WHO ARE "THEY" AND HOW DO "THEY" KNOW?
This aternoon, I listened to a play on Radio 4 about how grief can bring people together. I don't often listen to the afternoon play these days because I think that, for the most part, modern radio drama has lost its "edge" in the last two or three years. "Stream, River, Sea" by Peter Souter, starring Alex Jennings and Juliet Stevenson, however, held mey attention, and seemed to "tick all the boxes" in my experience, (my husband died four years ago) except one.
When Juliet Stevenson said something like "They say it takes seven years to get over the loss of a loved one," I started to twitch.
Who are "they?" and how on earth do "they" know? Did they just pick a number out of the air? (probably) did they do a national survey? (probably not) and who wants to "get over" the loss of a loved one, anyway? I don't; I'd like to be able to live with it calmly (rather like a scar; it fades and can be forgotten for a time, but every now and then, it itches.)
Surely no one can put a time limit on grief. It's an individual thing which takes as long as it takes, and if it takes the rest of your life, then so be it. I sometimes wish people wouldn't pontificate quite so much.
When my husband died, my sister who has phoned me nearly every day since he was diagnosed with cancer, gave me just one piece of advice which I've never forgotten. When a friend's mother died recently, I turned that advice into a poem and sent it to her and her family.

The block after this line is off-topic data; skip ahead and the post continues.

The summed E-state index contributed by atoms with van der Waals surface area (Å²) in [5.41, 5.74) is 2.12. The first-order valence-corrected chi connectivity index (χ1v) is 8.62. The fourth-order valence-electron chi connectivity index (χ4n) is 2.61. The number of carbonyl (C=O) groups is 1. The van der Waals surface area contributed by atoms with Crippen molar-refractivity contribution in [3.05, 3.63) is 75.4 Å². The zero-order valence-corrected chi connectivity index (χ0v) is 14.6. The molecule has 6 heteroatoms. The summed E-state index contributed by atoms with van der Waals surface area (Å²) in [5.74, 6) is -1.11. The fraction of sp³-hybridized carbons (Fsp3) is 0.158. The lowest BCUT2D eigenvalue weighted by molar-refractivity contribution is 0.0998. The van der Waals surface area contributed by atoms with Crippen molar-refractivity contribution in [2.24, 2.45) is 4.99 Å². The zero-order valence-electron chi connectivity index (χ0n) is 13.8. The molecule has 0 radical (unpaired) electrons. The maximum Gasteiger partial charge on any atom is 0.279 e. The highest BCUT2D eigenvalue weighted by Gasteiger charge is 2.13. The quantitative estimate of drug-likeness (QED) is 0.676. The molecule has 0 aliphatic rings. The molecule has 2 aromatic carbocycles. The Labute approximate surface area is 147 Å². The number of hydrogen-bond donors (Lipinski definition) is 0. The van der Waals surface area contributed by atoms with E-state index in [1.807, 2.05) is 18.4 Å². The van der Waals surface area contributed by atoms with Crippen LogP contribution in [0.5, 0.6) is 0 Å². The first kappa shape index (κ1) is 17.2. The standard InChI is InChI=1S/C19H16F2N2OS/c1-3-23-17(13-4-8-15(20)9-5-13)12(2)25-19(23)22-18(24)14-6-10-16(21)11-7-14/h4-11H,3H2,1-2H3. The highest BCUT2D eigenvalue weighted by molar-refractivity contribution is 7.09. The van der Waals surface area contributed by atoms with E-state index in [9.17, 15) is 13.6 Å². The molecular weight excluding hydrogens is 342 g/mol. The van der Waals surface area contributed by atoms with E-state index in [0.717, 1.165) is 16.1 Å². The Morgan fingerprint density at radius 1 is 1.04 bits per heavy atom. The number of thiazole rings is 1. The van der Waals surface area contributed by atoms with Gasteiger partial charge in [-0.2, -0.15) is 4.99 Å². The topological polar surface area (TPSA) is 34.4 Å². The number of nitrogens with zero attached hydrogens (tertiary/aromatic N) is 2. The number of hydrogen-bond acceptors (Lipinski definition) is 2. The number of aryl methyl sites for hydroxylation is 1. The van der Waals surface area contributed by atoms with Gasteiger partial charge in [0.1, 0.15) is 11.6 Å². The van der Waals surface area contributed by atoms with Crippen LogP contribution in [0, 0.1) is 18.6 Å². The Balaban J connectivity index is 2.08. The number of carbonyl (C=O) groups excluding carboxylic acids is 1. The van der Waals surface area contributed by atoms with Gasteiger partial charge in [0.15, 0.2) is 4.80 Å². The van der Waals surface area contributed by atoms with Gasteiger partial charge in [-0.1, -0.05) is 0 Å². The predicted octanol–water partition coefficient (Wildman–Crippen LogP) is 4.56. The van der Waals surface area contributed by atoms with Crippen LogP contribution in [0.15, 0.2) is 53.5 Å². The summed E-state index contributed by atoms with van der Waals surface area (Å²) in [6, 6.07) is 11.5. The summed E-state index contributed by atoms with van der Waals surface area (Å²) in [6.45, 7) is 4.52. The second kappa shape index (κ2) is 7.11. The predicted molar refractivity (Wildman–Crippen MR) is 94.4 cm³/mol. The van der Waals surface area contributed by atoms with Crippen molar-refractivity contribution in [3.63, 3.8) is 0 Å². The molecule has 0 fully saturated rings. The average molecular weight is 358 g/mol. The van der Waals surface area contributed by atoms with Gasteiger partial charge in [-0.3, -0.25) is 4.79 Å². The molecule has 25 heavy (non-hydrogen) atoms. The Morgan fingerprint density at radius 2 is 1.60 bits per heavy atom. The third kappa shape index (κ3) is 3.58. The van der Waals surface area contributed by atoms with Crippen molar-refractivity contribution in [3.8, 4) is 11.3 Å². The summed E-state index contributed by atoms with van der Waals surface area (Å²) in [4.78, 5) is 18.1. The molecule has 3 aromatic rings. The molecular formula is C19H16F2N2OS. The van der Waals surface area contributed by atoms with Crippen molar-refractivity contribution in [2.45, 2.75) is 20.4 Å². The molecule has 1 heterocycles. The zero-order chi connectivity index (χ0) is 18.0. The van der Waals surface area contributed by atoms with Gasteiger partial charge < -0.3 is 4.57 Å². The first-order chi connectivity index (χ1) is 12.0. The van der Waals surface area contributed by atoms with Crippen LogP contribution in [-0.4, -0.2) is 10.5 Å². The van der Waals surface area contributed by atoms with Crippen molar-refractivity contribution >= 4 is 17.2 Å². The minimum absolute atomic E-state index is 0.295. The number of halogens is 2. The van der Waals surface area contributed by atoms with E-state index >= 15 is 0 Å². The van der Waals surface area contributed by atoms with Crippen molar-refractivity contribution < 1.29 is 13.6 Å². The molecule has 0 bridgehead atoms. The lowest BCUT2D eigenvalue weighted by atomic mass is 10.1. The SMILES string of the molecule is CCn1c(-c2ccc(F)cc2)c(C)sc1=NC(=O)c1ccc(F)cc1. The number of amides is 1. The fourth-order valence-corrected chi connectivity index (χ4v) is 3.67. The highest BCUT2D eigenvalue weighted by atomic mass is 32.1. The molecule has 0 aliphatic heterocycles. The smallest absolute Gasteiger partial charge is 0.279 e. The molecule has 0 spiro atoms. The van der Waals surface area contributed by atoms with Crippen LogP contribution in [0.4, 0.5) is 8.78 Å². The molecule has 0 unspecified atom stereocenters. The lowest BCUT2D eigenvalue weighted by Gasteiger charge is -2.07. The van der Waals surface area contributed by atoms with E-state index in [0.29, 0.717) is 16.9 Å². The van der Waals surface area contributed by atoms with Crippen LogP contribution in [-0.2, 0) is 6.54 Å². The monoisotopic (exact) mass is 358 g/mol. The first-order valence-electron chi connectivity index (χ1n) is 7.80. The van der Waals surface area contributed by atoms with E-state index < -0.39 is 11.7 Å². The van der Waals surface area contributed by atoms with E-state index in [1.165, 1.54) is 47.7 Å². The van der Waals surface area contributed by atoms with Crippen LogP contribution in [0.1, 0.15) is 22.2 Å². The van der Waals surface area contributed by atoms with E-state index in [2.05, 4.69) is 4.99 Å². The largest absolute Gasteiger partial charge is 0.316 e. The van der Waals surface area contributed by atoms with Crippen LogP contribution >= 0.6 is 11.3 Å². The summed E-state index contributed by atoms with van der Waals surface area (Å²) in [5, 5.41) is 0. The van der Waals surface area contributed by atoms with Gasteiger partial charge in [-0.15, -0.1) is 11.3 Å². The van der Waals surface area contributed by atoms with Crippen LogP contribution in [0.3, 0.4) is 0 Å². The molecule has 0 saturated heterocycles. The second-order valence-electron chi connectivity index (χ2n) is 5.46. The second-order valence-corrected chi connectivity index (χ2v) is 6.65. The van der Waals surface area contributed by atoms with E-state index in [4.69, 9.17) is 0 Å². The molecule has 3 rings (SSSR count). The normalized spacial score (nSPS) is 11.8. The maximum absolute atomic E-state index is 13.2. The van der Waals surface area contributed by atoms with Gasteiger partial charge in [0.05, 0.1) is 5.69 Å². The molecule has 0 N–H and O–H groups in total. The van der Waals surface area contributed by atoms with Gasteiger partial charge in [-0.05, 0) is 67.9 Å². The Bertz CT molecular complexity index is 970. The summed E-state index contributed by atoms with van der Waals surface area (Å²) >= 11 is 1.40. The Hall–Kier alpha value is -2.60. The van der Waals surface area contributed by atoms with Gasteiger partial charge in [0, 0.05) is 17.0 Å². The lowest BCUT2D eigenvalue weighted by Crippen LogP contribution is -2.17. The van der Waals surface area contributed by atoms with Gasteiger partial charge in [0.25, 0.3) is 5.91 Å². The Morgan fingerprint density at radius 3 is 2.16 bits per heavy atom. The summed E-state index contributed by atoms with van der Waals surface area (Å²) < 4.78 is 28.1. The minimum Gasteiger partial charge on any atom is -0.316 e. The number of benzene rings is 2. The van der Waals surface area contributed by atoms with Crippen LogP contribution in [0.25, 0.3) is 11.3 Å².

THINKING OF YOU
Come, share your grief, and if it makes you cry
To tell the story of your loss and pain,
Then think of a huge jar of grief, and try
Imagining that those shed tears will drain
The grief away, the level sink, and so
Then, inch by inch, by month, by week by day,
The empty space within the jar will glow
With tiny sparks of hope, where grief held sway.
Yes, it will hurt, but with your falling tears,
The grief inside the jar will sink still more;
And even if its ebbing should take years,
Your grief will fall away and hope will score.
So if grief looms, and hope’s a distant star,
Then let your tears flow freely, and think…..Jar.
Is my grief jar empty? Will it ever be empty? Who knows?